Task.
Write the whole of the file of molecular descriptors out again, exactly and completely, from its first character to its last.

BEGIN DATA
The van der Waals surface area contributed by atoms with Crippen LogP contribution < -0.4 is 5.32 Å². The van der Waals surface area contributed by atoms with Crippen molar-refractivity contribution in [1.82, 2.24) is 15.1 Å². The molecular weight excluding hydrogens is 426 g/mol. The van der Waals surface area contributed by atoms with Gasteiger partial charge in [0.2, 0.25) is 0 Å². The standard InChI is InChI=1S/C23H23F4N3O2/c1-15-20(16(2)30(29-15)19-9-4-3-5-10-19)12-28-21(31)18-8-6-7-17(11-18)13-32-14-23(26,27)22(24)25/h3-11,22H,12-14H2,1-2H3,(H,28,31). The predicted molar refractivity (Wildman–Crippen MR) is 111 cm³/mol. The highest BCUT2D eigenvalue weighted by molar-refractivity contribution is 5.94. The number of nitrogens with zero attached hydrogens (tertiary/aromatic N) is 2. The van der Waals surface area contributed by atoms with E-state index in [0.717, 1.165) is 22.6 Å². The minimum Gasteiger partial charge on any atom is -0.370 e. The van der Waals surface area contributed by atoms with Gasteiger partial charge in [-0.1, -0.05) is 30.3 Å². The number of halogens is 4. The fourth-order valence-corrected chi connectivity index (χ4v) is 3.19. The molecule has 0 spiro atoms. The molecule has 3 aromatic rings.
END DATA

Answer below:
The van der Waals surface area contributed by atoms with Crippen LogP contribution < -0.4 is 5.32 Å². The van der Waals surface area contributed by atoms with Crippen molar-refractivity contribution in [1.82, 2.24) is 15.1 Å². The molecular weight excluding hydrogens is 426 g/mol. The van der Waals surface area contributed by atoms with Gasteiger partial charge in [0.2, 0.25) is 0 Å². The standard InChI is InChI=1S/C23H23F4N3O2/c1-15-20(16(2)30(29-15)19-9-4-3-5-10-19)12-28-21(31)18-8-6-7-17(11-18)13-32-14-23(26,27)22(24)25/h3-11,22H,12-14H2,1-2H3,(H,28,31). The predicted molar refractivity (Wildman–Crippen MR) is 111 cm³/mol. The highest BCUT2D eigenvalue weighted by molar-refractivity contribution is 5.94. The number of nitrogens with zero attached hydrogens (tertiary/aromatic N) is 2. The van der Waals surface area contributed by atoms with E-state index in [0.717, 1.165) is 22.6 Å². The minimum Gasteiger partial charge on any atom is -0.370 e. The van der Waals surface area contributed by atoms with Gasteiger partial charge in [-0.1, -0.05) is 30.3 Å². The number of halogens is 4. The fourth-order valence-corrected chi connectivity index (χ4v) is 3.19. The molecule has 0 spiro atoms. The molecule has 3 aromatic rings.